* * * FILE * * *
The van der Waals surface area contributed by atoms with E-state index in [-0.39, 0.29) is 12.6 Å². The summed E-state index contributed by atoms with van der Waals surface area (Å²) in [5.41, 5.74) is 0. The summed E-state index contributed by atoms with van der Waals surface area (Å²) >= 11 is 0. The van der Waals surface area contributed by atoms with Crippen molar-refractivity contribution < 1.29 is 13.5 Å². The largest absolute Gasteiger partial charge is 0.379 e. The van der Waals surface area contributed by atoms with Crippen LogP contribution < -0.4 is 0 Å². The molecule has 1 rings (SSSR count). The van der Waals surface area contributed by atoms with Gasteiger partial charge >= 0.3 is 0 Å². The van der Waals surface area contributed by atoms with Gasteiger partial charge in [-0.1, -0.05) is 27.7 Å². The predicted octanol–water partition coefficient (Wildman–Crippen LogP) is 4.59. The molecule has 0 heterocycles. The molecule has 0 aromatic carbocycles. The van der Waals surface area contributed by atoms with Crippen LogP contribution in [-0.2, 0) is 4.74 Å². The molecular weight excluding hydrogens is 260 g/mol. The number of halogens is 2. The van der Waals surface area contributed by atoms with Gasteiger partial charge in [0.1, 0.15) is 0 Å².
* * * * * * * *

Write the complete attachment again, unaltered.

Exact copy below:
The van der Waals surface area contributed by atoms with E-state index in [-0.39, 0.29) is 12.6 Å². The summed E-state index contributed by atoms with van der Waals surface area (Å²) in [5.41, 5.74) is 0. The summed E-state index contributed by atoms with van der Waals surface area (Å²) >= 11 is 0. The van der Waals surface area contributed by atoms with Crippen molar-refractivity contribution < 1.29 is 13.5 Å². The largest absolute Gasteiger partial charge is 0.379 e. The van der Waals surface area contributed by atoms with Crippen LogP contribution < -0.4 is 0 Å². The molecule has 1 rings (SSSR count). The van der Waals surface area contributed by atoms with Gasteiger partial charge >= 0.3 is 0 Å². The van der Waals surface area contributed by atoms with Gasteiger partial charge in [-0.1, -0.05) is 27.7 Å². The predicted octanol–water partition coefficient (Wildman–Crippen LogP) is 4.59. The molecule has 0 heterocycles. The molecule has 0 aromatic carbocycles. The van der Waals surface area contributed by atoms with Crippen LogP contribution in [-0.2, 0) is 4.74 Å². The molecular weight excluding hydrogens is 260 g/mol. The number of halogens is 2. The van der Waals surface area contributed by atoms with Gasteiger partial charge in [0.1, 0.15) is 0 Å².